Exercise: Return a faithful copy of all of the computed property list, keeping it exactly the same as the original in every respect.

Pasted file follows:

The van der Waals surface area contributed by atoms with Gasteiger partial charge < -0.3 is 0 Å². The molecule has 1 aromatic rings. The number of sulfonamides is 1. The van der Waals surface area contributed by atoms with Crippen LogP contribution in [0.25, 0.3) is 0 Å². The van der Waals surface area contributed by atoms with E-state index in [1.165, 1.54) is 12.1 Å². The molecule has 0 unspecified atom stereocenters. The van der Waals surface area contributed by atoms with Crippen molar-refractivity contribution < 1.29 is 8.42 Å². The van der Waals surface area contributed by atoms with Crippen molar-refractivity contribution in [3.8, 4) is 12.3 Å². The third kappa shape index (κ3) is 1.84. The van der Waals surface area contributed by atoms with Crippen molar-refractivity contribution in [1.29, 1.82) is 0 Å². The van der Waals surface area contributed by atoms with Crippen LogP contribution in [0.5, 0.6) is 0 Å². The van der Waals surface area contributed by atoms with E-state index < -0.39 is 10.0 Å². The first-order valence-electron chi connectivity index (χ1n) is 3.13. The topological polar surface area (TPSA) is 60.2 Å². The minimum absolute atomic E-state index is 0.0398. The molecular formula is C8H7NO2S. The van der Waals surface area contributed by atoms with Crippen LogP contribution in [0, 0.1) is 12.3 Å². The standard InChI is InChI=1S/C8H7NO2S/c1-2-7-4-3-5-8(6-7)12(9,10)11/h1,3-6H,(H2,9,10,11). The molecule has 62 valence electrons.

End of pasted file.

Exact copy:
The van der Waals surface area contributed by atoms with Gasteiger partial charge < -0.3 is 0 Å². The molecule has 1 aromatic rings. The number of sulfonamides is 1. The van der Waals surface area contributed by atoms with Crippen LogP contribution in [0.25, 0.3) is 0 Å². The van der Waals surface area contributed by atoms with E-state index in [1.165, 1.54) is 12.1 Å². The molecule has 0 unspecified atom stereocenters. The van der Waals surface area contributed by atoms with Crippen molar-refractivity contribution < 1.29 is 8.42 Å². The van der Waals surface area contributed by atoms with Crippen molar-refractivity contribution in [3.8, 4) is 12.3 Å². The third kappa shape index (κ3) is 1.84. The van der Waals surface area contributed by atoms with Crippen molar-refractivity contribution in [1.29, 1.82) is 0 Å². The van der Waals surface area contributed by atoms with Crippen LogP contribution in [0.5, 0.6) is 0 Å². The van der Waals surface area contributed by atoms with E-state index < -0.39 is 10.0 Å². The first-order valence-electron chi connectivity index (χ1n) is 3.13. The topological polar surface area (TPSA) is 60.2 Å². The minimum absolute atomic E-state index is 0.0398. The molecular formula is C8H7NO2S. The van der Waals surface area contributed by atoms with Crippen LogP contribution in [0, 0.1) is 12.3 Å². The standard InChI is InChI=1S/C8H7NO2S/c1-2-7-4-3-5-8(6-7)12(9,10)11/h1,3-6H,(H2,9,10,11). The molecule has 62 valence electrons.